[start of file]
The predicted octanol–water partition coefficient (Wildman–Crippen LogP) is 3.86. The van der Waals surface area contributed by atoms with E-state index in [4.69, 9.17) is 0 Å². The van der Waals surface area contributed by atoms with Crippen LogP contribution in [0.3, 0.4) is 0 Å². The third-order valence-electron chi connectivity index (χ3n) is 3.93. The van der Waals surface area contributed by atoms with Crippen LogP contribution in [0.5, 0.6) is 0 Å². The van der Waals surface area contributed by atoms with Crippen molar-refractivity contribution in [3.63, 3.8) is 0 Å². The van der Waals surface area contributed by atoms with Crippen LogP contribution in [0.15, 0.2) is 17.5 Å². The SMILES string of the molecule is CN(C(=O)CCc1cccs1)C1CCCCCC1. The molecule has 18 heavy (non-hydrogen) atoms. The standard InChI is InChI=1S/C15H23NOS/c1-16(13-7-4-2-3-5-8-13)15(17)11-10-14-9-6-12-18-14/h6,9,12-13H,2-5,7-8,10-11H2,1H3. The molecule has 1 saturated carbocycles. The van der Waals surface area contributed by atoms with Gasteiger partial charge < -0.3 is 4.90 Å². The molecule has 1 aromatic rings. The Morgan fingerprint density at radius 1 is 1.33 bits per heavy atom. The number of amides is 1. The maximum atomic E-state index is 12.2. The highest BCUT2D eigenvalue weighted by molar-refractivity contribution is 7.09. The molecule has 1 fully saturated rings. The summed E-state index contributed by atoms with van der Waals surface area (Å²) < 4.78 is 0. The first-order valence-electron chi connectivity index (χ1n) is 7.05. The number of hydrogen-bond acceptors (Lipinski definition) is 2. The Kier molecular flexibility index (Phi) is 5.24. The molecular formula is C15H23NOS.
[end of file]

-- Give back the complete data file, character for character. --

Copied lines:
The predicted octanol–water partition coefficient (Wildman–Crippen LogP) is 3.86. The van der Waals surface area contributed by atoms with E-state index in [4.69, 9.17) is 0 Å². The van der Waals surface area contributed by atoms with Crippen LogP contribution in [0.3, 0.4) is 0 Å². The third-order valence-electron chi connectivity index (χ3n) is 3.93. The van der Waals surface area contributed by atoms with Crippen LogP contribution in [0.5, 0.6) is 0 Å². The van der Waals surface area contributed by atoms with Crippen molar-refractivity contribution in [3.63, 3.8) is 0 Å². The van der Waals surface area contributed by atoms with Crippen LogP contribution in [0.15, 0.2) is 17.5 Å². The SMILES string of the molecule is CN(C(=O)CCc1cccs1)C1CCCCCC1. The molecule has 18 heavy (non-hydrogen) atoms. The standard InChI is InChI=1S/C15H23NOS/c1-16(13-7-4-2-3-5-8-13)15(17)11-10-14-9-6-12-18-14/h6,9,12-13H,2-5,7-8,10-11H2,1H3. The molecule has 1 saturated carbocycles. The van der Waals surface area contributed by atoms with Gasteiger partial charge < -0.3 is 4.90 Å². The molecule has 1 aromatic rings. The Morgan fingerprint density at radius 1 is 1.33 bits per heavy atom. The number of amides is 1. The maximum atomic E-state index is 12.2. The highest BCUT2D eigenvalue weighted by molar-refractivity contribution is 7.09. The molecule has 1 fully saturated rings. The summed E-state index contributed by atoms with van der Waals surface area (Å²) < 4.78 is 0. The first-order valence-electron chi connectivity index (χ1n) is 7.05. The number of hydrogen-bond acceptors (Lipinski definition) is 2. The Kier molecular flexibility index (Phi) is 5.24. The molecular formula is C15H23NOS.